There are a lot of free backup programs that have some unique features and excellent functionality that really deserve mentioning, but room here does not allow. If you are looking for more advanced programs, or some specific functionality, please check out the three links directly below for Special Reviews.


Related Products and Links

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Average: 4.1 (319 votes)


I like Cobian. Very simply backup. Easy to restore a file too. Sometimes I just want to restore a version of file, not an entire backup set.

I have been trying for four days to do a backup using Backupmaker. After several attempts taking many hours each, I have been forced to give up.

On only two of the attempts has it got as far as completing verification. On both of those, it has failed to write to the DVD. Each say" Taghet directory cannot be readed(sic)/verified.

If you held a gun to my head, I would not be using application programs to do live writes to DVDs.
If I must end up with the storage on a DVD, then I would tell the 'applications' to backup to somewhere else, and then I would use [edited] to burn the files to a DVD (with Verify set.)

I am not saying you would do the following, but a lot of people do.
Even though I am Scottish, I would not be tight enough to be adding data to an existing DVD. It amazes me that people do that, with something as important as a backup.
(And that goes for you people out there that do Incremental backups.)

Thanks for the reply, rob. Since I am only one sixteenth Scottish, perhaps one sixteenth Scotch and the remainder, human, you lost me.

I have very little understanding of computers and use them to search for information and to write with - I do a lot of writing, mostly on political matters. In my youth, the only calculator was called a comptometer and it was the size of a typewriter ( or a desktop PC.)

(I have not backed this one up in years: Windows keeps telling me to insert a certain Disk - thatdoes not exist. But, after enduring a couple of years of freezes and crashes, I thought it about time to back up since there are score of articles I have written on there and many hindreds of emails.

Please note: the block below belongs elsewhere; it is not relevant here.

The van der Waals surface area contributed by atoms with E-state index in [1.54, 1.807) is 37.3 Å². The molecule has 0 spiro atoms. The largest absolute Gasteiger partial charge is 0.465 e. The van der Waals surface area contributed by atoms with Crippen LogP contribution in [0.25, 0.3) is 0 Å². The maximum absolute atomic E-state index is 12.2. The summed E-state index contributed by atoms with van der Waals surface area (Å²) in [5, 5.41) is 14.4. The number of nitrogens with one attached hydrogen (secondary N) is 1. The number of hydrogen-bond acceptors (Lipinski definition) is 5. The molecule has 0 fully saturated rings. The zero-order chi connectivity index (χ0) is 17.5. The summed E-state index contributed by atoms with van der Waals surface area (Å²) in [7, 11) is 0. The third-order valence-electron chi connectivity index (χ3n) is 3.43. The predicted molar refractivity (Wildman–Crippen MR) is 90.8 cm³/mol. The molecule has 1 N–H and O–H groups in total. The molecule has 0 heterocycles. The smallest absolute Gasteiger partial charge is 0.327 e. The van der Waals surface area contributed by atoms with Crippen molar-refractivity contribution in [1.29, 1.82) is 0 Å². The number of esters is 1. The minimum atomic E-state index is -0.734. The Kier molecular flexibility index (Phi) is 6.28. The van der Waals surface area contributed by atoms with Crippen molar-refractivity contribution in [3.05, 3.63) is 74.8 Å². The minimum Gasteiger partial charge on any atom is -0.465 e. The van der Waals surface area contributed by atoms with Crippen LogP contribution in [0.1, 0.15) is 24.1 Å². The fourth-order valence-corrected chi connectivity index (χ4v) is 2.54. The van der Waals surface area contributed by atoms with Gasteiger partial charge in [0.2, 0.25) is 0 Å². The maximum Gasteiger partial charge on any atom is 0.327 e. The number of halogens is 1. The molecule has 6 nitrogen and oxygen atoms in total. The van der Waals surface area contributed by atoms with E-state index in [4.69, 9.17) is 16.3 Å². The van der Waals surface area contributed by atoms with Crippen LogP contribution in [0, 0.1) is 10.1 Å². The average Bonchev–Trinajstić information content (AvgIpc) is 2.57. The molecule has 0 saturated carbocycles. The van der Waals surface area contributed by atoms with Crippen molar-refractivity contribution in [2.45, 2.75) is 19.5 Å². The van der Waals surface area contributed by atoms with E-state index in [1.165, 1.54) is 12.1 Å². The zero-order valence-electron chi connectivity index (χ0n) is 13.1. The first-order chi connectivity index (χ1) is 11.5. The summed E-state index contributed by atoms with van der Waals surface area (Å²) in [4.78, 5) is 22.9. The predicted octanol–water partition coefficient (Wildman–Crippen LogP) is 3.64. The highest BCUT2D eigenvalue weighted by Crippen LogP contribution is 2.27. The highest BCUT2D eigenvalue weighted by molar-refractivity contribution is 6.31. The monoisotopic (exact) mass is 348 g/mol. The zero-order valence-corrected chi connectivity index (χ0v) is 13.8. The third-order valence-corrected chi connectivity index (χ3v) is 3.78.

I assumed that "Backup" means having a copy somewhere. If not on a disk, then where? Without technicalities. Why can I not just stick a DVD in the slot and click something that copies to it?

Burning to a DVD should be done with a reliable program, that has years of development experience in that specific area, such as [mention of commercial software removed]
Also I prefer it to be a single action. EG You list the files for the program, and it then burns them in a single action.
I am assuming that you don't have a network, and don't have external drives connected ?
Some people might recommend having your backups write to a thumb drive, but I am a bit nervous about that.
I would create a folder for your backups (eg C:\BKUPs\) and get your backup program to copy to there. And then every so often burn that folder to a CD or DVD. If your data is not massive, and fits on a CD, I would burn to a CD. (Get a decent brand.)
How often you burn, will depend on how important your feel your recent 'typings' are to you.

Now there is a new function:

Copying and zip compression of paths over 255 characters

You have caught my attention, with that.
I used to organize my own folders, with the intention of being able to manually Zip them, and then burn to CD.
I came unstuck because of long paths, and I have never attempted zipping (for backups) since.